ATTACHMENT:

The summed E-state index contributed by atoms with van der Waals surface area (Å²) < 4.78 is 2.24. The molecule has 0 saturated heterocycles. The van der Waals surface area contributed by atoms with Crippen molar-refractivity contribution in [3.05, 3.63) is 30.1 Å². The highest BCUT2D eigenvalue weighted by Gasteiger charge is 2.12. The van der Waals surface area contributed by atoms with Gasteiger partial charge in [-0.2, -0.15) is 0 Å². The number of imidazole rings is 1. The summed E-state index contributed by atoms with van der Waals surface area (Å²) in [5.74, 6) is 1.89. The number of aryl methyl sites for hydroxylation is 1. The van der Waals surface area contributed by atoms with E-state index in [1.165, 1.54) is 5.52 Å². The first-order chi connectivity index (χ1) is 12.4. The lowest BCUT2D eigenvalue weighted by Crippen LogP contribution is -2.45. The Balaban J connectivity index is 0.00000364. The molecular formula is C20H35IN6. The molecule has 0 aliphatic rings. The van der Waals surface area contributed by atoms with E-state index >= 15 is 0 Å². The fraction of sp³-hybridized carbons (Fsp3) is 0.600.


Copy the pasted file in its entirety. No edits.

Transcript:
The summed E-state index contributed by atoms with van der Waals surface area (Å²) < 4.78 is 2.24. The molecule has 0 saturated heterocycles. The van der Waals surface area contributed by atoms with Crippen molar-refractivity contribution in [3.05, 3.63) is 30.1 Å². The highest BCUT2D eigenvalue weighted by Gasteiger charge is 2.12. The van der Waals surface area contributed by atoms with Gasteiger partial charge in [-0.2, -0.15) is 0 Å². The number of imidazole rings is 1. The summed E-state index contributed by atoms with van der Waals surface area (Å²) in [5.74, 6) is 1.89. The number of aryl methyl sites for hydroxylation is 1. The van der Waals surface area contributed by atoms with E-state index in [1.165, 1.54) is 5.52 Å². The first-order chi connectivity index (χ1) is 12.4. The lowest BCUT2D eigenvalue weighted by Crippen LogP contribution is -2.45. The Balaban J connectivity index is 0.00000364. The molecular formula is C20H35IN6. The molecule has 0 aliphatic rings. The van der Waals surface area contributed by atoms with E-state index >= 15 is 0 Å². The fraction of sp³-hybridized carbons (Fsp3) is 0.600.